Many fitness avenues — high-intensity interval training workouts (HIIT), battle ropes, kettlebell training — have one overarching goal: to make you sweat. This one, though, will leave you chilled (quite literally).
Cryotherapy, otherwise known as cold therapy, is when someone steps into a special cryotherapy chamber to brave temperatures as low as -166° Fahrenheit. Cryotherapy benefits include decreased pain and muscle soreness, reduction of inflammation and muscle damage, and calorie burn.
Cryotherapy for athletes has undoubtedly been a growing trend: Floyd Mayweather, Lebron James, and Usain Bolt have all used it in training. But just how beneficial is cryotherapy, really? While the jury’s still out on many of the specifics, according to one study in the International Journal of Sports Physiology and Performance, it can be used to reduce pain.
That same study mentions that cold-water immersion sessions are even more effective than cryotherapy. (Spartan founder and CEO Joe De Sena, who uses a Cold Plunge as part of his everyday training regimen, is a diehard proponent of it.)
Is Cryotherapy Effective?
Bespoke Treatments co-founder Dan Giordano, DPT, CSCS, is wary of any alleged cryotherapy benefits.
“I think because we see it on social media and celebrities use it, that’s why it’s become so popular,” he says. “Although there’s plenty of research that shows the benefits of cold water immersion (ice baths and cold water plunges), there’s nothing conclusive about cryotherapy.”
That also means there’s nothing to say that the practice is detrimental. It really comes down to user discretion.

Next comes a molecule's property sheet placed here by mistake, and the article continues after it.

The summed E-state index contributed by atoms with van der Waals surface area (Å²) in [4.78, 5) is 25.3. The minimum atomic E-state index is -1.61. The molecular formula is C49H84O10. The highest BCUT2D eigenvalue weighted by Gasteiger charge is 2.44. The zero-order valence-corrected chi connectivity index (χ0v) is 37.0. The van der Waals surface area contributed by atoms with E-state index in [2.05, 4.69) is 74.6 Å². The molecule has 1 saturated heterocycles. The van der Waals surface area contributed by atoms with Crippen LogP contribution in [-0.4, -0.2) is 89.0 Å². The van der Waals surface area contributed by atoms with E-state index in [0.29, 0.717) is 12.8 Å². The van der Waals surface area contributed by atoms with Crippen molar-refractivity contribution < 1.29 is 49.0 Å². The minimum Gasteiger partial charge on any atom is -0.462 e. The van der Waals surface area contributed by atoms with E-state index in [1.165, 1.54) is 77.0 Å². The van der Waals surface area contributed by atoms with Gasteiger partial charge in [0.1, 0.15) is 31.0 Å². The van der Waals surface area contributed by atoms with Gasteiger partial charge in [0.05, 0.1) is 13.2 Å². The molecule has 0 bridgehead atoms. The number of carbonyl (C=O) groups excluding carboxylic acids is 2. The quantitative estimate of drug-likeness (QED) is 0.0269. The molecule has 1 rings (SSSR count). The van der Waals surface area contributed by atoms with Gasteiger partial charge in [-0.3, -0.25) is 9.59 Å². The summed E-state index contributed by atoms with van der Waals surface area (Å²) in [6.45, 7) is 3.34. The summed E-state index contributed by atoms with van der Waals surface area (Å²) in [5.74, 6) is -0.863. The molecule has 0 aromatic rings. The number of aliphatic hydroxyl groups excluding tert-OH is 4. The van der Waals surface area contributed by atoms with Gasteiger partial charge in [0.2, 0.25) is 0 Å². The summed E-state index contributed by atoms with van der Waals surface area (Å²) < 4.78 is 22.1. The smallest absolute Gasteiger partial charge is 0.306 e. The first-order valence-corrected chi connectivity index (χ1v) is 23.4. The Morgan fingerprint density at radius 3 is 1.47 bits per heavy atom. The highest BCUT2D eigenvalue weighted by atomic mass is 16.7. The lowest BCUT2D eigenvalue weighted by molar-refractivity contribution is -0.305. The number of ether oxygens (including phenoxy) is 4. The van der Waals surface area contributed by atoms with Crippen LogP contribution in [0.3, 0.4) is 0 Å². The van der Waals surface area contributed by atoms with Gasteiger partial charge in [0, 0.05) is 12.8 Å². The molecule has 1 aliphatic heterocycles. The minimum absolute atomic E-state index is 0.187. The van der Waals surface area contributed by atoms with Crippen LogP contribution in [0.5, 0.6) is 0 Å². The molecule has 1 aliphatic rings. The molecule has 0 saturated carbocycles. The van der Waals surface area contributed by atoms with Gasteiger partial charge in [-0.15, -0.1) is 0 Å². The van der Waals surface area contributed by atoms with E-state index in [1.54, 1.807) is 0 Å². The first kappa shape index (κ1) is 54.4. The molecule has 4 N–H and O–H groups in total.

“If you try it and you feel an effect, awesome,” Giordano says. “In that case, it doesn’t matter if the cryotherapy benefits are just placebo, as long as you understand that there’s no evidence that it can bring about a specific physiological adaptation.”
Interested in adding cryotherapy sessions into your training plan? Here are three important things you need to know before doing cryotherapy.
What You Need to Know Before Trying Cryotherapy
1. Prepare to Pay Up
Different cryotherapy centers will offer varying temperatures and durations to their clientele (both of which could impact how much you’re dropping for the treatment). A single session can cost you as much as $100, depending where you’re checking in.
“Cryotherapy isn’t covered by any insurance,” Giordano says. “So keep that in mind when you’re booking a session, and know exactly what you’re getting into.”
2. Dress Appropriately
Be prepared to strip down! While underwear is totally kosher, everything else comes off. Make sure to be entirely dry before stepping inside, since temps will be — literally — below freezing. The treatment center should offer you thick socks, slippers, and gloves to cover your extremities. And if you have any piercings, make sure to remove those before stepping into the machine.
3. Consult With a Physician
Just like with a new training regimen or meal plan, it’s important to consult with an expert before trying cryotherapy for the first time.
“If you do have chronic pain or an injury, seek out a medical professional opinion prior,” Giordano suggests. “Manage your expectations, and don’t think it will cure everything.”